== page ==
6 December 2023

Professor Rhonda Marriott AM, a descendant of Nyikina people of the Kimberley, has devoted five decades to nursing and midwifery in clinical, academic and research roles.

Professor Rhonda Marriott AM, a descendant of Nyikina people of the Kimberley, has devoted five decades to nursing and midwifery in clinical, academic and research roles.

She has also led a ground-breaking study based on four generations of Aboriginal women’s stories, experiences and expressions of giving birth in urban settings, which highlighted the fact that maternity care changes across time have failed to acknowledge and support Aboriginal women’s cultural needs. 

Birthing on Noongar Boodjar (‘Birthing on Noongar Country’) captured stories of First Nations Australian women from the south-west corner of Western Australia1, including Whadjuk Boodjar (metropolitan Perth). Seventy-four women bravely shared their maternity experiences, documenting how they maintained cultural birth practices in the urban setting and interactions they had with health care providers, particularly midwives.

Professor Rhonda Marriott

Photo: Professor Rhonda Marriott

“The project gave us the opportunity to understand from Aboriginal women’s perspective, their experience of that intersection with the health system, the maternity system, at a time when they were giving birth,” Professor Marriott says.

The researchers heard from 71 midwives too – about the limited knowledge of Aboriginal culture and the systematic culture bias in maternity care.

The research team developed recommendations for an efficient, effective, integrated and culturally secure maternity care system that can respond to Aboriginal women and their families during childbearing.

“The fact that we have births taking place in the hospital system does not mean to say that it needs to be so clinical that it becomes dispassionate,” Professor Marriott says.

“It’s about being able to bring all of this together in a way that is culturally safe and clinically safe whilst meeting critical Close the Gap Targets.”

Birthing on Country refers to culturally safe birthing practices that respect the thousands of years of knowledge and practice of Aboriginal people. This philosophy is culturally significant for the future of the baby, providing ancestral and familial connection and belonging to their country.2,3 This Way of Being is rarely understood by non-Aboriginal people, including health professionals involved in maternity care.4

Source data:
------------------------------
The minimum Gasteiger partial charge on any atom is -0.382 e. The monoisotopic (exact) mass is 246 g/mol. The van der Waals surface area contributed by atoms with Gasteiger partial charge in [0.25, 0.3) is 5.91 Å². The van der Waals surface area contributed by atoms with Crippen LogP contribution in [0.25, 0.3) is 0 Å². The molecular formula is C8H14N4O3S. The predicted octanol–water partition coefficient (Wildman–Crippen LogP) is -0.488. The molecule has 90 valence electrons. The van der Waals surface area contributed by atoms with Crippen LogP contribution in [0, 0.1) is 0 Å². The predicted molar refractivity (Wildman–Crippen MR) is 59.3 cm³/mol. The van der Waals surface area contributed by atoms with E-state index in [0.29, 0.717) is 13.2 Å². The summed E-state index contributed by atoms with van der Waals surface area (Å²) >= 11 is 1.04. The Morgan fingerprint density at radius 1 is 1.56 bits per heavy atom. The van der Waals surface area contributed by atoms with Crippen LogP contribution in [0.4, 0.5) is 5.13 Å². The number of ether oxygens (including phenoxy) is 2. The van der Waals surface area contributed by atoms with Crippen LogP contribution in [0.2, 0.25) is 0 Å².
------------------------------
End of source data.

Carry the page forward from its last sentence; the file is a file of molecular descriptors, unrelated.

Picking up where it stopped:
“You are welcoming that baby into a culture that’s been there for 60,000 years and continuing, and this new infant is going to be part of that,” says Professor Marriott. 

A scarcity of literature about women’s experiences when their Country is in an urban environment4 may have contributed to a misconception that Birthing on Country is only relevant to Aboriginal people living and birthing in a rural or remote setting.

An unexpected outcome of the project was the collation of 12 birthing stories from Elders and senior Aboriginal women who have birthed on Noongar Boodjar into a book titled Ngangk Waangening (‘Mothers’ Stories’).

The women shared their birthing stories as a legacy for their communities and as an educational tool.

“The elders, Aunty Doreen Nelson in particular, were saying, ‘We have to have this legacy, our stories can’t just stop here’.

“It has to be there for our families and our kids … this has to be a teaching tool for midwives.”

Next steps

Professor Marriott continues to support maternity services on Noongar Boodjar to implement Birthing on Country principles.

She leads the Ngangk Yira Institute for Change, which focuses on research that benefits Aboriginal people and communities. Ngangk means both 'mother' and 'sun', and alongside Yira, the meaning expands to the rising sun or the presence of mothers across the journeys of our lives.

A second book is in the works, with 25 more stories to be accompanied by video and digital content. Its title, Because of her we will, refers to the instrumental role elder Doreen Nelson has played in the creation of this tangible legacy.

The project team acknowledges the Whadjuk people of the Noongar Nation, on whose land this research was conducted, and we pay our respects to Elders past, present and future, and to all the women, men and children who make up the Noongar Nation.

Team Members:

  • Professor Rhonda Marriott AM
  • Associate Professor Roz Walker
  • Mrs Tracy Martin   
  • Mrs Terri-Lee Barrett       
  • Associate Professor Tracy Reibel
  • Professor Fiona Stanley AC       
  • Professor Cheryl Kickett-Tucker
  • Professor Julianne Coffin 
  • Professor Yvonne Hauck 
  • Alison Gibson

 


1 Noongar Boodjar Language Cultural Aboriginal Corporation (2023). A Short History of the Noongar language. History :: Noongar Boodjar Language Cultural Aboriginal Corporation 

2 Jones, J. N. (2012). Birthing: Aboriginal women. Journal of Indigenous Policy, (13), 103– 109.

3 Brown AE, Middleton PF, Fereday JA, Pincombe JI. Cultural safety and midwifery care for Aboriginal women - A phenomenological study. Women Birth. 2016 Apr;29(2):196-202. doi: 10.1016/j.wombi.2015.10.013. Epub 2015 Nov 19. PMID: 26778083.

4 Marriott, Rhonda & Reibel, Tracy & Coffin, Juli & Barrett, Terri-Lee & Gliddon, Janinne & Robinson, Melanie & Griffin, Denese & Walker, Roz. (2019). Wongi mi bardup (doing it our way). International Journal of Critical Indigenous Studies. 12. 15-28. 10.5204/ijcis.v12i1.1102.

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